Sometimes when yet another request for a charitable donation arrives, I feel a little annoyed.
It seems as though everyone is after my money. But when I think about it, I get it. The requests are based on a solid commitment to a cause.
People aren't seeking money to line their own pockets. They are asking me to help them fight a disease or help someone who hasn't the means to help him or herself.
The hardline approach would be to say no to all causes, with the excuse there are just too many to pick and choose. But that's the easy out. That's just a way to keep my dollars in my own pocket.
I understand their plea so I almost always give. My VISA has had a particularly hard workout in May and June.
Despite that, I'm stepping out of my comfort zone this month to join the leagues of volunteers who raise money for a cause close to their hearts.
Although I might sometimes begrudgingly get out my wallet, it's a heck of a lot easier for me to do that than to ask someone to donate to my cause.
I am no saleswoman. The two times I've gone door-to-door to raise money - once was in Grade 11 selling chocolates for band and the second was as a cancer society canvasser - I had heart palpitations from anxiety.
Fortunately, I had a boyfriend who didn't mind that I stood on the street while he sold my chocolates. In the second case, few people say no to a cancer canvasser.
My cause this year, however, does not have that same high profile. It's one of those diseases that strikes terror in your heart if you know anything about it, but a lot of people don't know about it.
ALS, amyotrophic lateral sclerosis or Lou Gehrig's disease, is a fatal neurodegenerative illness, which basically paralyses its victims. They die when they can no longer breathe or swallow. About 2,500 to 3,000 Canadians currently live with ALS. Most die within two to five years of diagnosis.
June is ALS Awareness Month. So here is something you should know.
A lot of people think ALS patients lose their mental capabilities. They do not. That is one place ALS cannot touch. Patients stay mentally sharp as their muscles waste away until they may only be able to blink their eyes and often lose their ability to speak.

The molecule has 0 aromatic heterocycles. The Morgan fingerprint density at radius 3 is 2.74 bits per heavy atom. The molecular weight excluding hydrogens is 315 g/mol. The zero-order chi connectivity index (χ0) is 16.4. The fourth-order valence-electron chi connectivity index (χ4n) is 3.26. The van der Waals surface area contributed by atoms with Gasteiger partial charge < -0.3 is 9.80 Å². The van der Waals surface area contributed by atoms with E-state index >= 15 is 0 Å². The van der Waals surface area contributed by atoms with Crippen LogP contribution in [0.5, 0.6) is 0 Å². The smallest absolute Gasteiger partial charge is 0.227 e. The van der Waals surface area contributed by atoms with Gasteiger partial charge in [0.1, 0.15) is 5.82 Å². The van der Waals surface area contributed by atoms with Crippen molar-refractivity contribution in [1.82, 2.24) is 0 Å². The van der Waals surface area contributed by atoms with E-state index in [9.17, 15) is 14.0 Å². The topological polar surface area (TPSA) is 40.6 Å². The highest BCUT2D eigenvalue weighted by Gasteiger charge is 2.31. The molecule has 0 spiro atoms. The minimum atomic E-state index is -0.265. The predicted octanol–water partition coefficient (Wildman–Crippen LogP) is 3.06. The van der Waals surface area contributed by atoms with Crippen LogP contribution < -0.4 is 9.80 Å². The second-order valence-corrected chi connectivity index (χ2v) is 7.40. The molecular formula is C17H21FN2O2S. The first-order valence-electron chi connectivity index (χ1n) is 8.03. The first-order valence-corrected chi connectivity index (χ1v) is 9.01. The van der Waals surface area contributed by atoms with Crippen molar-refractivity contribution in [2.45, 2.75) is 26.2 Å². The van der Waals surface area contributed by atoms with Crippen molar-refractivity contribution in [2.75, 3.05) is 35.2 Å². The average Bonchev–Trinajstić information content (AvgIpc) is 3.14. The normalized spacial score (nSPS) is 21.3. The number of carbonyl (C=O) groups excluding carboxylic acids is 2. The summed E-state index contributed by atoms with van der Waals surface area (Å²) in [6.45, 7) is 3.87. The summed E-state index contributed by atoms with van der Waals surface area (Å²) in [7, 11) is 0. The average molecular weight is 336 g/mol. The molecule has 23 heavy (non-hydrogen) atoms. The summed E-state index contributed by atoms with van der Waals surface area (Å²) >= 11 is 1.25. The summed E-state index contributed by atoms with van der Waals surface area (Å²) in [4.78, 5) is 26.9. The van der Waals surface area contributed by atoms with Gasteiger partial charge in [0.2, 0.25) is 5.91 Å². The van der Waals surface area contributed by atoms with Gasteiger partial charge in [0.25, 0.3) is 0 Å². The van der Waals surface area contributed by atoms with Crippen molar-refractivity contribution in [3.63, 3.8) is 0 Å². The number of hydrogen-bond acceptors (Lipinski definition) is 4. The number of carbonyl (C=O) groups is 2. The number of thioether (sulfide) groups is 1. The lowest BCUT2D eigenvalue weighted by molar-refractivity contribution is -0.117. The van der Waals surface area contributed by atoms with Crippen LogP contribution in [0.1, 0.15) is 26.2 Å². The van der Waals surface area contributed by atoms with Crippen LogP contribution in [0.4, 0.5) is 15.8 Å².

My mother lived with ALS for eight years. For the last three years of her life, she was completely immobile. We (most often my dad) lifted her from wheelchair to bathroom to bed. Yet, through it all, she kept her sense of humour and her ability to love us all.
When we talk about our mom now, we marvel at her strength in the way she faced this disease that robbed her of the independence that was so much a part of her.
When we hear about someone else who has just been diagnosed with ALS, silence inevitably is our first reaction and then a deep, sickening feeling about what lies ahead.
When I discover someone else in our community is living with ALS, I want to phone his or her family and say, "What can I do? I know about this."
But that can be viewed as intrusive. That's why, instead, I am going to take up the challenge from Colleen Smailes to participate in the first Kamloops ALS Walk on Saturday, June 26. Colleen's husband, Clayton Smailes, was just a young man with two little boys when he died last year after a long struggle with ALS. He also was very brave. In fact, most ALS patients are.
Our family has put together a website, Remembering Olive Dalin, where we or our supporters can make donations to help other sufferers in their dreadful journey.
There's nothing to be done now for our mother or Clayton, but there is much to do for those people living with ALS or those, as yet, undiagnosed.
Go to the Kamloops Walk for ALS website and check out the individual websites that have been set up. You don't even have to give - not everybody can - but you can learn about ALS.
You could also join us at the Riverside Park bandshell at 11 a.m. on Saturday, June 26 as we walk five kilometres together on behalf of our friends and family who cannot.
Susan Duncan is city editor of The Daily News. Her column appears Fridays. Email her at firstname.lastname@example.org.